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Shi paper on the puzzle of missing female engineers published in Economics of Education Review

May 31, 2018

Ying Shi headshot

Ying Shi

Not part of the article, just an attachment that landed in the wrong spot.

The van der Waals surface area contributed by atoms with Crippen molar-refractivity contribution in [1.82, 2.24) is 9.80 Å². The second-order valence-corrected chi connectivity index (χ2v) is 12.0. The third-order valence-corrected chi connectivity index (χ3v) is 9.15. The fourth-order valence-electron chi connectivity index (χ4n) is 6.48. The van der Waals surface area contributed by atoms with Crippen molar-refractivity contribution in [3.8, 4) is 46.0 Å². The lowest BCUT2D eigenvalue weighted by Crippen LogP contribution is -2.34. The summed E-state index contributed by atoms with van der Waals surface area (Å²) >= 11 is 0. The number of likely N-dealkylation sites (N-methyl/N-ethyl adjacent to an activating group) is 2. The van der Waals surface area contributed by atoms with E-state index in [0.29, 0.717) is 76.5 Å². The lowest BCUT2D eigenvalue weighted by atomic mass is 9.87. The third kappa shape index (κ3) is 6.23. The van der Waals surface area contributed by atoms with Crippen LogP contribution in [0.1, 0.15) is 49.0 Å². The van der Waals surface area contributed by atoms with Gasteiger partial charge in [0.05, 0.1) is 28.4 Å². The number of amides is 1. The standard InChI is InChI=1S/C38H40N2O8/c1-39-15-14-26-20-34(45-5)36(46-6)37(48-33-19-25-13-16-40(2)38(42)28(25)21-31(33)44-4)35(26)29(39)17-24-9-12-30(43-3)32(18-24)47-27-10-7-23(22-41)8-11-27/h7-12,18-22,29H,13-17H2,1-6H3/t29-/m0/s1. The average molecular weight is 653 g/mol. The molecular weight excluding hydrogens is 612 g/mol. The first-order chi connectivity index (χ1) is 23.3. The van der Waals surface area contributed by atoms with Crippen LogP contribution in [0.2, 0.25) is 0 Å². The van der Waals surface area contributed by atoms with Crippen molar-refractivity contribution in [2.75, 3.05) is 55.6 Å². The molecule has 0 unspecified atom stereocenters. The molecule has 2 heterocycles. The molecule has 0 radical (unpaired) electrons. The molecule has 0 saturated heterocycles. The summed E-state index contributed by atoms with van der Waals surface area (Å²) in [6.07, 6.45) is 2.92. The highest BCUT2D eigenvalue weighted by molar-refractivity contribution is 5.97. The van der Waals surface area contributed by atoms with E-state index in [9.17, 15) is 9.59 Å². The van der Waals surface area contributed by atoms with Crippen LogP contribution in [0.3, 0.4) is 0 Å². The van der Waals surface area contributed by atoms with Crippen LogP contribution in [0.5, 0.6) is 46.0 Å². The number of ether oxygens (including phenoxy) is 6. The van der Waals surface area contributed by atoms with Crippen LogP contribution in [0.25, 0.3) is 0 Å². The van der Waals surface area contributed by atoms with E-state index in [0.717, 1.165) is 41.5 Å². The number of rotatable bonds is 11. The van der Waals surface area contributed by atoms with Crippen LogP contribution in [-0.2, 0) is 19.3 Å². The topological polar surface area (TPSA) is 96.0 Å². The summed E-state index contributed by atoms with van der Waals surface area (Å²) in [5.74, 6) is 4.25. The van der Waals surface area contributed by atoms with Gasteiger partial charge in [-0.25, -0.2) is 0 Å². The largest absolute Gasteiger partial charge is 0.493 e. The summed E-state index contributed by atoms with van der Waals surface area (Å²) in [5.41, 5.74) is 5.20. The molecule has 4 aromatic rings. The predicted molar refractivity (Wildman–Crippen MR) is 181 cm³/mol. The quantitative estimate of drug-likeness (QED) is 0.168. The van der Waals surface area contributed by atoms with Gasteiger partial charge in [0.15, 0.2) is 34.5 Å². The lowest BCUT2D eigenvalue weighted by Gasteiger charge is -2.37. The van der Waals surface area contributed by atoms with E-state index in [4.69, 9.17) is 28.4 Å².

This paper uses administrative North Carolina data linked from high school to college and national surveys to characterize the largest contributor to the STEM gender gap: engineering. Disparities are the result of differential entry during high school or earlier rather than postsecondary exit. Differences in pre-college academic preparation account for 5 to 7 percent of the gap. Females’ relative lack of academic self-confidence explains 8 percent, while other-regarding preferences and professional goals capture a further 14 percent. Empirical evidence using identifying variation in the gender composition of twins in North Carolina shows that opposite-sex pairs are more likely to pursue gender-stereotypical majors.